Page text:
It means nothing now - I've forgiven Doom 3 for (some of) its flaws. Although the id fanboy in me, the one that used to spend school lunchtimes playing the original Doom on the library PC, is long gone, I felt a little stir of him after the first hour of RAGE. It's utterly without the pretensions of the modern open world games it resembles. There's no time for character building, or wandering the world - three minutes after waking from a 106 year crryogenic sleep, you're sent off to kill some mutants, with not so much as a "How are you feeling?", or a "Here's what you've missed...". It's really quite refreshing.

The look of the game is so vastly different from id's usual dank, dark interiors (although there are some of those). The world of RAGE is quite beautiful, with a very painterly sky, and the character models and animations are amongst the best I've seen. I'm used to the bland, stultified and samey looks of MMO characters and Elder Scrolls NPCs - I'd happily have a couple of beers with kindly looking Halek Hagar if he'd give me the drugs that make him smile like that. The worried expression on Dan Hagar's face as he tells of his fears that his settlement will be overrun is actually believable, and two old guys in Wellspring - Mick, the mechanic, and old Richard, who's wife is dying - are quite scary in their reality.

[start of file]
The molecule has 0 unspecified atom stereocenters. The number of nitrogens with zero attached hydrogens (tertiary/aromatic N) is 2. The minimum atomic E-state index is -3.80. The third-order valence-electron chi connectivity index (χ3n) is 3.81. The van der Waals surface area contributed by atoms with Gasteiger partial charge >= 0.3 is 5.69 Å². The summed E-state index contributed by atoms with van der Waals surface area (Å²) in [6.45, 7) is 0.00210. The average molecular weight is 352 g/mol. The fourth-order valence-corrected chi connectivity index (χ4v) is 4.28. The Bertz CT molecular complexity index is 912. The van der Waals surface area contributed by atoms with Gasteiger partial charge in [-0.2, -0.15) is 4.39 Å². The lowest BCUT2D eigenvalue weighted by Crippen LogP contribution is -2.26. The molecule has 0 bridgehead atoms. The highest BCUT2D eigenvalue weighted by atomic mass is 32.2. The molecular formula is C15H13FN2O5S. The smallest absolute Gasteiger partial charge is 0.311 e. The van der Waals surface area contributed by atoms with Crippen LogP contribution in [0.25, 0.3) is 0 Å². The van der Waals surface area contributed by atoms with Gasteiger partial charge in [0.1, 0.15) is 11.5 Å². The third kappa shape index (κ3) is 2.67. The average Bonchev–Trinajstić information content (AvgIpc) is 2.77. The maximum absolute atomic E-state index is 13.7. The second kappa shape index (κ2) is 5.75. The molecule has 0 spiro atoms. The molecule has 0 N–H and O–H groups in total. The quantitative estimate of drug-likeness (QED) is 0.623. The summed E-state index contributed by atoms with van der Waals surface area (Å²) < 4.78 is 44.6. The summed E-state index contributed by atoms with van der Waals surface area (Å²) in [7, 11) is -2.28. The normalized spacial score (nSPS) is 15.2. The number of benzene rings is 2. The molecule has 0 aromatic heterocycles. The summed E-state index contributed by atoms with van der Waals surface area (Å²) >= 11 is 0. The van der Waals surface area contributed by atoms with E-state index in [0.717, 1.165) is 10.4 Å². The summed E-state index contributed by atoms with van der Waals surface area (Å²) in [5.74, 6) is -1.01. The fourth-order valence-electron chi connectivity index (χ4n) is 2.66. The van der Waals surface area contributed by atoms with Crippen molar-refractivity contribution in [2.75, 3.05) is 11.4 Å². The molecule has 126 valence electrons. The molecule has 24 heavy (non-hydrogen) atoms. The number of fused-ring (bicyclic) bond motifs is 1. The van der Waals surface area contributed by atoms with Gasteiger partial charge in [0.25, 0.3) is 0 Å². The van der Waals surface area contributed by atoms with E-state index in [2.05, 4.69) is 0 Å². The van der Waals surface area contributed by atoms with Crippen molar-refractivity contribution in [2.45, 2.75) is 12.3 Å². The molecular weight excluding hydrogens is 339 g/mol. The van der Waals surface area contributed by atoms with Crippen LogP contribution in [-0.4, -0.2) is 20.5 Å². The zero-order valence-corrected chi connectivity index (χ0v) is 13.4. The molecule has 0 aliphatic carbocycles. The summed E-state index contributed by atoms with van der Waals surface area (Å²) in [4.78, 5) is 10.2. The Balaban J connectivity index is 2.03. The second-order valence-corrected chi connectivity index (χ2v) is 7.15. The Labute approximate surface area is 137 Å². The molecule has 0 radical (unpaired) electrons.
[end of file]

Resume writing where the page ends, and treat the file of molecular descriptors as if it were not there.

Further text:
It's been a pleasant surprise, this, and although I already feel that it'll only be a good game, rather than a great one, it's all but erased the memories of Doom 3's failings.

RAGE on.

Wednesday, June 15, 2011

In space, no-one can hear you being a c**t

Having completed the first two Mass Effect games, I can admit to being satisfied with the story so far. It's all a tad serious - there can never be enough camp in space operas - but well intentioned and I look forward to seeing the series close out next year.

My first Shepherd (male) was intended to be a downright space arsehole, and I deliberately chose the Renegade option whenever it was available. I didn't realise, at first, that playing good or bad didn't really alter things to much, apart from shop bonii and new dialogue options. It seemed to be just a matter of personal choice whether you played hero or arsehole.

In space, no one can hear you being a cunt, and no one really cares.

I'm not aware that being renegade Shepherd particularly changed the way the plot unfolded for me, and I was actually surprised when my Mass Effect 2 character import informed me that I had actually chosen the Paragon path by choosing to save the council at the denouement of the first game (although since I'm now playing for a second time with a decidedly angelic female Shepherd, we'll see what happens). I know that my conversation choices more commonly shifted to the less controversial as the storyline progressed, but I'm not sure if that's to do with my own personality, or if my Shepherd actually relaxed as time went on. I'd wanted him to be uptight and offensive to begin with, choosing a cruel visage when creating him, but he definitely mellowed. That said, it felt particularly out of character for me when he greet Garrus with open arms and a shit eating grin in ME2.

While male Shepherd was a ruthless spacer, the kind of guy who does what needs to be done and makes the sacrifices others can't handle to achieve the objective - none of the Normandy crew made it out of the Collector base alive, although only one of the squad died - female Shepherd is to be a career soldier, saved from the wreck of her colony and raised in the service. No nonsense, straight as a die and with little imagination; we'll see how long she lasts.